GILBERT, Abijah, senator, born in Gilbertsville, Otsego County, New York, 18 June, 1806; died there, 23 November, 1881. His grandfather, Abijah, settled in Otsego (then Montgomery) county in 1787, and his father, Joseph, was engaged there in manufacturing and other business. The son entered Hamilton College, but did not complete his course, owing to illness. He engaged in mercantile pursuits in the country, and afterward in New York City, but retired in 1850. In politics he was a strong Whig, and afterward a Republican, and was an early advocate of the abolition of slavery. After the Civil War he moved to St. Augustine, Florida, and took an active part in the reconstruction of the state. He was elected to the U. S. Senate as a Republican, and served from 1869 till 1875, after which he retired to private life, continuing to reside in St. Augustine till just before his death.  Appletons’ Cyclopaedia of American Biography, 1888, Vol. II, p. 644.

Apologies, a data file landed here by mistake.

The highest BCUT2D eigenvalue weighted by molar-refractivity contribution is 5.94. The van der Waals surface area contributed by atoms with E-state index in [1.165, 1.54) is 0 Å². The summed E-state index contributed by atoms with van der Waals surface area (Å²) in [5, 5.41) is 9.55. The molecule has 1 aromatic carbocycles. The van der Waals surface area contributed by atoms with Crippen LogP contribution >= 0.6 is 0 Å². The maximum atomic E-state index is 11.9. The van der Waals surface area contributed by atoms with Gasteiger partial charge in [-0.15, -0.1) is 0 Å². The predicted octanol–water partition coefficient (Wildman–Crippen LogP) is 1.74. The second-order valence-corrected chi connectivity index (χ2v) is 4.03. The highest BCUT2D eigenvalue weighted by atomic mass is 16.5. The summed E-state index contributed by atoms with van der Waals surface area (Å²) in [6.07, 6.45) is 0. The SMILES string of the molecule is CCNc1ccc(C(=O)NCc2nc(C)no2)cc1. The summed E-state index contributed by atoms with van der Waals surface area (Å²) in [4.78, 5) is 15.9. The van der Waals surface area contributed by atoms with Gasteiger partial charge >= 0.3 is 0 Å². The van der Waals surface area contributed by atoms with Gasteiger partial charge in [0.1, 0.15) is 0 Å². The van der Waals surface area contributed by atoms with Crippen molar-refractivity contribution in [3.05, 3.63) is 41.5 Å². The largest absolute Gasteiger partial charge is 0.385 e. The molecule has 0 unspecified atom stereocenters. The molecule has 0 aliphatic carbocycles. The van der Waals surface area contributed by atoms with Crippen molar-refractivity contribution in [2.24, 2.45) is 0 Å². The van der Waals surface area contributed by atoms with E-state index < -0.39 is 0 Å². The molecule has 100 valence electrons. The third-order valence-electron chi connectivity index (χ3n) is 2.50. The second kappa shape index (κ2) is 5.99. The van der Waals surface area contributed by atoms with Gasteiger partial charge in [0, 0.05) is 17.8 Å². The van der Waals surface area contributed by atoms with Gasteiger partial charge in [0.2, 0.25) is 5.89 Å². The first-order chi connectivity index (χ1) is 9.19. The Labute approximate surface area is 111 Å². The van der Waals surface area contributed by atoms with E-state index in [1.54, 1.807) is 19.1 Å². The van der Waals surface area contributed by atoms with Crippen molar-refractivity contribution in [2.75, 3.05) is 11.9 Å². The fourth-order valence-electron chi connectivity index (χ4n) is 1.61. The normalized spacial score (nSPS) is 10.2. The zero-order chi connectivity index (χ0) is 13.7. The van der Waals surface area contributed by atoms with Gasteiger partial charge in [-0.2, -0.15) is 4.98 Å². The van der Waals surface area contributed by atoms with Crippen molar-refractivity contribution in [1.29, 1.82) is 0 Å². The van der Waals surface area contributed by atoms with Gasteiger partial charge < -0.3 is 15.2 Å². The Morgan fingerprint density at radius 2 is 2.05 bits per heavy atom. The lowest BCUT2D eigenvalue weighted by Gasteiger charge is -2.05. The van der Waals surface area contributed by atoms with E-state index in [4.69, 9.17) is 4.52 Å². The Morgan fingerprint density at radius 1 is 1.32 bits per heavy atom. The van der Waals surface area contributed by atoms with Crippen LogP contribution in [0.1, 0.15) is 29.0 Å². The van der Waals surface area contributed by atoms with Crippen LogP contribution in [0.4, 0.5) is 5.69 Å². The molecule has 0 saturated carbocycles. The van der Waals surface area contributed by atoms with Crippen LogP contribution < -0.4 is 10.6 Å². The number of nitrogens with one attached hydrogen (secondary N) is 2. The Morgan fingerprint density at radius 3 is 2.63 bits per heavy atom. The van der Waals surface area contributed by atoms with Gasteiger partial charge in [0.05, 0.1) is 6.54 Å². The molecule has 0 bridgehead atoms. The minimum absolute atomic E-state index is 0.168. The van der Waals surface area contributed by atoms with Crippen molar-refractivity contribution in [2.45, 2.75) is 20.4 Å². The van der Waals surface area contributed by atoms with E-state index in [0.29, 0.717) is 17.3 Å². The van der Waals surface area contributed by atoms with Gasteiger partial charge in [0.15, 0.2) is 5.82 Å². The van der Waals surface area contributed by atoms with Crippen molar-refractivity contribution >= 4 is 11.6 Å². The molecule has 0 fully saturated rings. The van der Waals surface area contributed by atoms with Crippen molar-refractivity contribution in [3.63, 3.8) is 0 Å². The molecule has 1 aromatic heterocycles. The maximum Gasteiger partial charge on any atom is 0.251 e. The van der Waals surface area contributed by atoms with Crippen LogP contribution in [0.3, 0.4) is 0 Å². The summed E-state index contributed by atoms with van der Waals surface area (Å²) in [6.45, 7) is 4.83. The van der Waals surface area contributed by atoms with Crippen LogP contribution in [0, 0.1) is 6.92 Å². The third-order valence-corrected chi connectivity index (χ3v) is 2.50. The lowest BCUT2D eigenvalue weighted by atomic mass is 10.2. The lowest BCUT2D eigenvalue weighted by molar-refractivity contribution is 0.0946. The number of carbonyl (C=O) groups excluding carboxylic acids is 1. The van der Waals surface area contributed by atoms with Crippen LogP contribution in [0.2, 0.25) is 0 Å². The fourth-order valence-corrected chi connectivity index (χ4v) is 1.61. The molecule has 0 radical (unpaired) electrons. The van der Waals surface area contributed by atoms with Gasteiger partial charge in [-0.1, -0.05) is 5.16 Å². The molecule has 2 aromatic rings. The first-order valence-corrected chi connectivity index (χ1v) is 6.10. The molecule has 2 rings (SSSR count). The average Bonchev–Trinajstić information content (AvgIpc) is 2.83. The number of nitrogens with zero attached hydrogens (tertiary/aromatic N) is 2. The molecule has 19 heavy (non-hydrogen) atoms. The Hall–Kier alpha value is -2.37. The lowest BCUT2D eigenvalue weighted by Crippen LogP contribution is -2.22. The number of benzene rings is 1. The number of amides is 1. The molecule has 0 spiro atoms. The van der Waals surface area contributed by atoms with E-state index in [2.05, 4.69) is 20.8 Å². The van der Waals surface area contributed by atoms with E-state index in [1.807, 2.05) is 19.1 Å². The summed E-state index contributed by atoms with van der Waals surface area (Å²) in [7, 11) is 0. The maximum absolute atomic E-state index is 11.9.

GILBERT, Charles Champion, soldier, born in Zanesville, Ohio, 1 March, 1822. He was graduate at the U. S. Military Academy in 1846, and assigned to the 3d U.S. Infantry. He served in the war with Mexico, was in the garrison at Vera Cruz in 1847-'8, in the city of Mexico in 1848, and then engaged in frontier duty until 1850. He became an assistant professor at West Point on 28 February, 1850, was promoted to a 1st lieutenancy on 10 June, and fulfilled his duties until 28 September, 1855, after which he was on duty at various forts in Texas until the beginning of the Civil War. He distinguished himself in conflicts with Indians, and was advanced to a captaincy on 8 December, 1855. During the Civil War he served in the southwest, and was wounded at the battle of Wilson's Creek on 10 August, 1861. On 21 September, 1861, he was inspector-general of the Department of the Cumberland and of the Army of the Ohio until 25 August, 1862. During this time he was engaged in the march to Pittsburg Landing in March and April, 1862, and in the battle of Shiloh on 7 April, when he was brevetted major. He was promoted to a brigadier-generalship of volunteers on 9 September, 1862, became acting major- general in command of the Army of Kentucky, engaged in the battle of Perryville on 8 October, 1862, and for his gallantry was brevetted colonel in the regular army. Taking command of the 10th Division of the Army of the Ohio, he guarded the Louisville and Nashville Railroad through the winter, when he became assistant to the provost marshal at Louisville until 2 June, 1863. He was then commissioned major, and served at various forts until 21 September, 1866, when he was transferred to the 28th U.S. Infantry. He became lieutenant-colonel of the 7th U.S. Infantry, 8 July, 1868, colonel of the 17th U.S. Infantry on 19 May, 1881, and was retired from active service on 1 March. 1886.